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The Pressing Issue of Global Immigration

Olivia Capasso '19, Editor-at-Large
Currently, a global conversation centers around the controversial crisis of immigrants fleeing their native countries and arriving on the shores of foreign nations in search of a better life.
Most notably in Europe, Middle Eastern and African refugees arrive on boats by the thousands over the course of only a few days. Italy and Greece primarily bear the brunt of this tragedy. Most other European countries have shut down their borders and constructed barriers to prevent the arrival of these refugees to the European Union, leaving these vulnerable countries on the Mediterranean in desperate need of a more considerate approach in managing this pressing issue. This year alone, nearly 84,000 refugees have reached Italy by sea, most of whom are either feeing the wars in Iraq and Syria, or escaping poverty and oppression in Africa.

This catastrophe is not centralized solely in Europe. Recently, a convoy of immigrants convened in Central America, most of whom are from Honduras, in a unified march to the United States, because they are unable to live peacefully under their corrupt and dysfunctional government. The group began with over 7,000 people, all determined to escape the drug violence and gangs that strangle their political institutions and economy. These immigrants are moving in search of more fulfilling lives for their children; however, the United States government declared that the members of this caravan must first apply to enter the country in Mexico before seeking refuge across the border.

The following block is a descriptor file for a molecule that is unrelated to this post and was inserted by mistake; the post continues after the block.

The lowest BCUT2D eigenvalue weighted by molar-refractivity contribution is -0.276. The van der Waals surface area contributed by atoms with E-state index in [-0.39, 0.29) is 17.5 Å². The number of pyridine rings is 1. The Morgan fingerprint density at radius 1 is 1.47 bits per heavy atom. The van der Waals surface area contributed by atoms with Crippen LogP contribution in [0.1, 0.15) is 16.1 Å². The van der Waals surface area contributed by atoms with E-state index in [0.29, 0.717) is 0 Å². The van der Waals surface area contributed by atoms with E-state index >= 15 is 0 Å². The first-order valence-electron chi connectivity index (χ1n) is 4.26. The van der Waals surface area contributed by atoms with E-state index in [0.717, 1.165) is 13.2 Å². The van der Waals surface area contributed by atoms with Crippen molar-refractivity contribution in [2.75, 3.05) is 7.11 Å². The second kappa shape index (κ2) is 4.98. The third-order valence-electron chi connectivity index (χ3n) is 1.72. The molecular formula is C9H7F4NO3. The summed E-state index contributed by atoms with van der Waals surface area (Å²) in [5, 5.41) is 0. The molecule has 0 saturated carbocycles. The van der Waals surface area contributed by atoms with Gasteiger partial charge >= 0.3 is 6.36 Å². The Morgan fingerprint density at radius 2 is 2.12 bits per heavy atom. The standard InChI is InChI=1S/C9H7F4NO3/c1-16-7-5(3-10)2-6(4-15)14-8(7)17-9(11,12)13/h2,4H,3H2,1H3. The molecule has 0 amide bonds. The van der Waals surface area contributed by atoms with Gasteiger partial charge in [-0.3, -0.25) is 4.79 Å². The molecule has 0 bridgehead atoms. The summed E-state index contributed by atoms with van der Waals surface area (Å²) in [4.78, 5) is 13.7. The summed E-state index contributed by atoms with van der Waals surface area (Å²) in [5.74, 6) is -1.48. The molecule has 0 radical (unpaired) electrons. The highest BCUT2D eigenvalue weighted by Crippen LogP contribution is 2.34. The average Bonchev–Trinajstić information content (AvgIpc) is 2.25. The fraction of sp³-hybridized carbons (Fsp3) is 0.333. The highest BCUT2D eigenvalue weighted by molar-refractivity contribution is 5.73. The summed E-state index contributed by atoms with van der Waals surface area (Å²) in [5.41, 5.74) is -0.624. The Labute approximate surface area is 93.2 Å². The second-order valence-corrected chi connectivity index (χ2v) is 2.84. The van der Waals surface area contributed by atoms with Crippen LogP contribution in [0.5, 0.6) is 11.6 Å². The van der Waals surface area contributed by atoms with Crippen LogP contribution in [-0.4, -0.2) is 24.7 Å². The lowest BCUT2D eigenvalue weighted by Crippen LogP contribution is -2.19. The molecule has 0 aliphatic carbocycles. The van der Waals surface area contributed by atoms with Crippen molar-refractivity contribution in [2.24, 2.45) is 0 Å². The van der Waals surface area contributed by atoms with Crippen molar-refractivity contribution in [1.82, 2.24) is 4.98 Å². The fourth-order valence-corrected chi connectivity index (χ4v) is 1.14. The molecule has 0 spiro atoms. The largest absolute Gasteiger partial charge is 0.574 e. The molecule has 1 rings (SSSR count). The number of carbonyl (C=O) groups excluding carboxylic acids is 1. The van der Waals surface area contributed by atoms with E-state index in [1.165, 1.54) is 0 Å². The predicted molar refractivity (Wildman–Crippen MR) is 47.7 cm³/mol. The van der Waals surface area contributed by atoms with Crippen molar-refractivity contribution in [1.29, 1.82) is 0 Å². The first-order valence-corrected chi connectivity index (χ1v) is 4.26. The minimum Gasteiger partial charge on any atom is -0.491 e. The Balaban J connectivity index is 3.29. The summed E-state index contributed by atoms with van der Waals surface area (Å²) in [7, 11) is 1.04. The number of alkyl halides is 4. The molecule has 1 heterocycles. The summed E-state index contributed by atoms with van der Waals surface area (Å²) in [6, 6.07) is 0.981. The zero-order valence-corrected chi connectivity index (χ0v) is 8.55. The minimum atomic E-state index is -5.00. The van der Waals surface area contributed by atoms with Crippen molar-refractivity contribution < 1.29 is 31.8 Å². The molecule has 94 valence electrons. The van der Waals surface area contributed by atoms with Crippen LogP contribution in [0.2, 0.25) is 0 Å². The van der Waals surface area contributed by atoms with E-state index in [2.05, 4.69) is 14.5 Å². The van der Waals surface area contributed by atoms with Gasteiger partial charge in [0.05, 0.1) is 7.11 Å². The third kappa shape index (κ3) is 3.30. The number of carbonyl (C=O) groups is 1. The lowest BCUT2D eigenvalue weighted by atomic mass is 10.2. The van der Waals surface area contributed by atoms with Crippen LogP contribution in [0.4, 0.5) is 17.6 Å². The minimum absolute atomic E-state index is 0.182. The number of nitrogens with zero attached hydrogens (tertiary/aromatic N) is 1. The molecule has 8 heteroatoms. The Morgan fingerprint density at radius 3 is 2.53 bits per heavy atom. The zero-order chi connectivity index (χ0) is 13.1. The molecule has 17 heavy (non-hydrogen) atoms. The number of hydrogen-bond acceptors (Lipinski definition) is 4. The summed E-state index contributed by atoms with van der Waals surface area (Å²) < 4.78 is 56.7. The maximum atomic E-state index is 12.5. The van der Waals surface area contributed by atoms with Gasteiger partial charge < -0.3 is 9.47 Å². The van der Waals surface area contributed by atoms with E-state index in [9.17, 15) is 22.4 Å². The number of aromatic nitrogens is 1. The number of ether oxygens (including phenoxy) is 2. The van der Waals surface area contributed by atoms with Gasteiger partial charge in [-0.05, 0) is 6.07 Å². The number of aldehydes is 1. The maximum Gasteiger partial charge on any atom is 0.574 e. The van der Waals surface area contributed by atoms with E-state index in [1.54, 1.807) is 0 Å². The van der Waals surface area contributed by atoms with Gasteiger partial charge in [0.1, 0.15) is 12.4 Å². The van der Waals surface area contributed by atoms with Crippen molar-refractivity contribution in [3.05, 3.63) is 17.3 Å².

In 2017, over 68 million people fled their homeland due to government corruption, poverty, war, and natural disasters, according to The United Nations Refugee Agency’s Annual Global Trends study. This immigration crisis is arguably the most pressing global issue today, and is in desperate need of a coordinated strategy in managing this mass displacement of individuals. In the near future, I hope to see a more involved approach on the part of the United States government in calling upon foreign governments to improve their management skills and abolishing their corrupt practices. The administrations of these problematic nations must reevaluate their fnancial, social, and political positions to ensure their citizens are not subject to violence and staggering rates of poverty. Within the European Union, all countries must agree to disperse the placement of these refugees throughout the member states so that Italy and Greece are not drowned by the constant fow of the immigrants who arrive on their shores daily.

Refugees are fleeing their homes because they are no longer safe and secure in their native environment. The staggering number of individuals who feel threatened by their governments or no longer see a financial future for themselves in their home must be acknowledged, and the issue can only be solved with full cooperation by the leaders of all nations involved. There is no defnite solution to the global influx of immigration, but it can only begin to be addressed if all institutions work in unison to end corruption and extensive poverty.
Editor in Chief 
Eleanor Doolittle

Managing Editor 
Sarah Roberts 

Zoe Kim 
Anushree Vashist
Juan Lopez
Orly Baum
Katherine Takoudes 
Julia Kosinski
Anjali Subramanian
Emmett Dowd
Lily Meyers 
Ella Zuse
Zach Williamson 

Saira Munshani
Sophie Sonnenfeld
Kallie Schmeisser

Veronica Yarovinsky
Teddy Glover
Abby Regan
Maeve Stauff
Izzy Lopez-Kalapir

Arthur Masiukiewicz 

Arushi Srivastava
Nick Hughes

Business Managers
Sophia Fitzsimonds
Sophia Cerroni 

Faculty Advisers
Jenny Nicolelli
Elizabeth Gleason
Sorrel Westbrook-Wilson 
The Razor's Edge reflects the opinion of 4/5 of the editorial board and will not be signed. The Razor welcomes letters to the editor but reserves the right to decide which letters to publish, and to edit letters for space reasons. Unsigned letters will not be published, but names may be withheld on request. Letters are subject to the same libel laws as articles. The views expressed in letters are not necessarily those of the editorial board.
The Razor,
 an open forum publication, is published monthly during the school year by students of: 
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